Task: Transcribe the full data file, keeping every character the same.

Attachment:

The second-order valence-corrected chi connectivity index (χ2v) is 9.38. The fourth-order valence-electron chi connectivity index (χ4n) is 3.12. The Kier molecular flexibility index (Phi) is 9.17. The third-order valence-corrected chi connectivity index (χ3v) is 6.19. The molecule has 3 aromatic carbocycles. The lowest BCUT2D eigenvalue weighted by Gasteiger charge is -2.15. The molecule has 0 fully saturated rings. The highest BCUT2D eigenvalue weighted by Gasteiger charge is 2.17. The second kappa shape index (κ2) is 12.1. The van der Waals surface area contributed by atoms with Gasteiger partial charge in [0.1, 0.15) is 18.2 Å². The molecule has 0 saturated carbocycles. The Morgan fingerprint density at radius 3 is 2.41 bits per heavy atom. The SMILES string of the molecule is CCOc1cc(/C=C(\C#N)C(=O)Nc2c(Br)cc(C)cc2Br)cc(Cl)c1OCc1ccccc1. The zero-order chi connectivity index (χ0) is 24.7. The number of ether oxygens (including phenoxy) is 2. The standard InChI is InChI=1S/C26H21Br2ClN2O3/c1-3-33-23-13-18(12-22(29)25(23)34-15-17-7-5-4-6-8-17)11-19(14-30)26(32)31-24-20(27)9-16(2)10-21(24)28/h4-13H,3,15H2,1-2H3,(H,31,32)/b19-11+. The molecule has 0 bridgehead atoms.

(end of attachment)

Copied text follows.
The second-order valence-corrected chi connectivity index (χ2v) is 9.38. The fourth-order valence-electron chi connectivity index (χ4n) is 3.12. The Kier molecular flexibility index (Phi) is 9.17. The third-order valence-corrected chi connectivity index (χ3v) is 6.19. The molecule has 3 aromatic carbocycles. The lowest BCUT2D eigenvalue weighted by Gasteiger charge is -2.15. The molecule has 0 fully saturated rings. The highest BCUT2D eigenvalue weighted by Gasteiger charge is 2.17. The second kappa shape index (κ2) is 12.1. The van der Waals surface area contributed by atoms with Gasteiger partial charge in [0.1, 0.15) is 18.2 Å². The molecule has 0 saturated carbocycles. The Morgan fingerprint density at radius 3 is 2.41 bits per heavy atom. The SMILES string of the molecule is CCOc1cc(/C=C(\C#N)C(=O)Nc2c(Br)cc(C)cc2Br)cc(Cl)c1OCc1ccccc1. The zero-order chi connectivity index (χ0) is 24.7. The number of ether oxygens (including phenoxy) is 2. The standard InChI is InChI=1S/C26H21Br2ClN2O3/c1-3-33-23-13-18(12-22(29)25(23)34-15-17-7-5-4-6-8-17)11-19(14-30)26(32)31-24-20(27)9-16(2)10-21(24)28/h4-13H,3,15H2,1-2H3,(H,31,32)/b19-11+. The molecule has 0 bridgehead atoms.